Small business owners may not have the funds to compete with that sort of algorithm, but word of mouth will only carry you so far on the internet, especially when you’re competing with giants like Amazon. You don’t need to break the bank, but investing in advertising can help make all the difference.

5. Engage Your Audience
It’s impossible for a business, regardless of its size, to grow and thrive in today’s marketplace without a social media presence. Amazon was responsible for more than 60% of the 2018 spike in online sales and the company accounted for more than 50% of the U.S.’s total digital sales in the past year alone.

As a small business, use this to your advantage. Engage with your customers on various social media platforms and encourage them to use your site — even if you list items on Amazon too. Send them to your website first. If they decide to switch to Amazon from there, there isn’t much you can do to stop them. But you can give them the opportunity to work with you first.

This is definitely the wrong attitude to have and the wrong thing to say if you’re trying to win customers from Amazon.

6. Offer First-Purchase Incentives
Have you ever opened a website, only to be confronted by a wheel of fortune that you can spin for discounts or even free stuff, in exchange for entering your email address or signing up for a mailing list?

These first-purchase incentives are a great way to entice people to buy with you, because it’s not something that you find on sites like Amazon.

7. Create a Referral Program
Referral programs are a fantastic way to encourage people to shop with you and reward them for suggesting your site to their friends as well.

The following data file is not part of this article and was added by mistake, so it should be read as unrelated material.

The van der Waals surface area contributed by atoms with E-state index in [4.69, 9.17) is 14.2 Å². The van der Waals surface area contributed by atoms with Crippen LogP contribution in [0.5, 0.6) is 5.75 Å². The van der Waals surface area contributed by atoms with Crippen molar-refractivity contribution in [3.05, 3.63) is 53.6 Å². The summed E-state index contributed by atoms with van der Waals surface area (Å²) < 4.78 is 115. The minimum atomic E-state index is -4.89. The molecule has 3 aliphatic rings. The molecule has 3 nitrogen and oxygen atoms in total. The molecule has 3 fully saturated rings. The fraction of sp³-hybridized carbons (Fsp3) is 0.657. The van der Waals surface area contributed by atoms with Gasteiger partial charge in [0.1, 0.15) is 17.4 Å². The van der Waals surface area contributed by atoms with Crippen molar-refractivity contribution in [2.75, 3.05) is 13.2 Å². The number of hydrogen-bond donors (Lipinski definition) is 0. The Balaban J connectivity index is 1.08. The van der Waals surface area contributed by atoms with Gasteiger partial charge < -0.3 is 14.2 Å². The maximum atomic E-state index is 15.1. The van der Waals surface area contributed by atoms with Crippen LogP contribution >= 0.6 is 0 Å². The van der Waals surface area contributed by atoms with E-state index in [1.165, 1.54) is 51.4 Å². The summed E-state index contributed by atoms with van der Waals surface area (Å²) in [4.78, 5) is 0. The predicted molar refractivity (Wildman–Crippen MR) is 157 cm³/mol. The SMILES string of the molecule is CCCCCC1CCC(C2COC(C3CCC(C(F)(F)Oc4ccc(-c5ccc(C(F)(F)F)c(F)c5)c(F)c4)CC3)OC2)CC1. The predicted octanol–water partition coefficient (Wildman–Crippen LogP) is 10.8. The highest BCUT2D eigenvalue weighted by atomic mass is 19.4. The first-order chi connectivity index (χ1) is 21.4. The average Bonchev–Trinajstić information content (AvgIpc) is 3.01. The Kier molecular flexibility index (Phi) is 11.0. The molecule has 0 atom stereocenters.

In recent years, referrals have been called the most valuable form of marketing. They can cost almost nothing if you do them right, but they bring all sorts of leads that may translate to sales.

8. Use Amazon to Your Advantage
While selling on your own site is preferred, selling some or all of your items on Amazon isn’t the end of the world. You can use these sales to your advantage.

While you’re not allowed to directly send customers to your website for the purpose of making a purchase, you can send them to your site for things like instructional videos or more information about the product they’ve purchased.

Some companies only sell a limited part of their inventory on Amazon, relying on those instructional videos to send customers to the right place to find the rest of what they might be looking for.

Moving Forward

As it stands, Amazon is the first stop for most internet users when it comes to online shopping. Rerouting them to your website can be tricky. The best place to start is by getting to them first by letting them know you are there and that you provide better quality service.  And if you find yourself coming in second, consider using Amazon to your advantage to bring new customers around.

It’s a delicate balance, but there are plenty of things you can try to bring shoppers back to your site and out of the clutches of the Amazon giant.

Devin Partida is a technology writer and blogger. She is the Editor-in-Chief at ReHack magazine, where she covers consumer electronics, apps and tech trends.

See also: Another View: Retail Braces for the Return of the (Digital) Shopper